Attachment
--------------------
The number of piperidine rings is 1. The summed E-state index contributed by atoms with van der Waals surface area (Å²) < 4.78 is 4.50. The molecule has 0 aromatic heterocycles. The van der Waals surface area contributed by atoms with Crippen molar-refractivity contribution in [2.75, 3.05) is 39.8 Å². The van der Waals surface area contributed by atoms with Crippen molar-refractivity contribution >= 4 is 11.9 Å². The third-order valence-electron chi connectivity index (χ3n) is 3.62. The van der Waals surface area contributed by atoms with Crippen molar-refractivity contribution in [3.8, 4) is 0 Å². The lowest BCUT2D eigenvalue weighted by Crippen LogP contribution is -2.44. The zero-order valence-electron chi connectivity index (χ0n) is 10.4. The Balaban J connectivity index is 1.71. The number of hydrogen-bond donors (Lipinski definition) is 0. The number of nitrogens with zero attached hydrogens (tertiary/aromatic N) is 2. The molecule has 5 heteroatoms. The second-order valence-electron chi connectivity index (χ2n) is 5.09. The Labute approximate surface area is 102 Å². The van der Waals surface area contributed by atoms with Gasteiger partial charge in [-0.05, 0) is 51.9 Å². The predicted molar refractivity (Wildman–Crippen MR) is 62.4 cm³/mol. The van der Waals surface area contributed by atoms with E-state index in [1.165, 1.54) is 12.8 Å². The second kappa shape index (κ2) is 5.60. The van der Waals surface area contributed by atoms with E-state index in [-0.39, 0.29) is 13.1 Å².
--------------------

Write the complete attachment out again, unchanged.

The number of piperidine rings is 1. The summed E-state index contributed by atoms with van der Waals surface area (Å²) < 4.78 is 4.50. The molecule has 0 aromatic heterocycles. The van der Waals surface area contributed by atoms with Crippen molar-refractivity contribution in [2.75, 3.05) is 39.8 Å². The van der Waals surface area contributed by atoms with Crippen molar-refractivity contribution >= 4 is 11.9 Å². The third-order valence-electron chi connectivity index (χ3n) is 3.62. The van der Waals surface area contributed by atoms with Crippen molar-refractivity contribution in [3.8, 4) is 0 Å². The lowest BCUT2D eigenvalue weighted by Crippen LogP contribution is -2.44. The zero-order valence-electron chi connectivity index (χ0n) is 10.4. The Balaban J connectivity index is 1.71. The number of hydrogen-bond donors (Lipinski definition) is 0. The number of nitrogens with zero attached hydrogens (tertiary/aromatic N) is 2. The molecule has 5 heteroatoms. The second-order valence-electron chi connectivity index (χ2n) is 5.09. The Labute approximate surface area is 102 Å². The van der Waals surface area contributed by atoms with Gasteiger partial charge in [-0.05, 0) is 51.9 Å². The predicted molar refractivity (Wildman–Crippen MR) is 62.4 cm³/mol. The van der Waals surface area contributed by atoms with E-state index in [1.165, 1.54) is 12.8 Å². The second kappa shape index (κ2) is 5.60. The van der Waals surface area contributed by atoms with E-state index in [-0.39, 0.29) is 13.1 Å².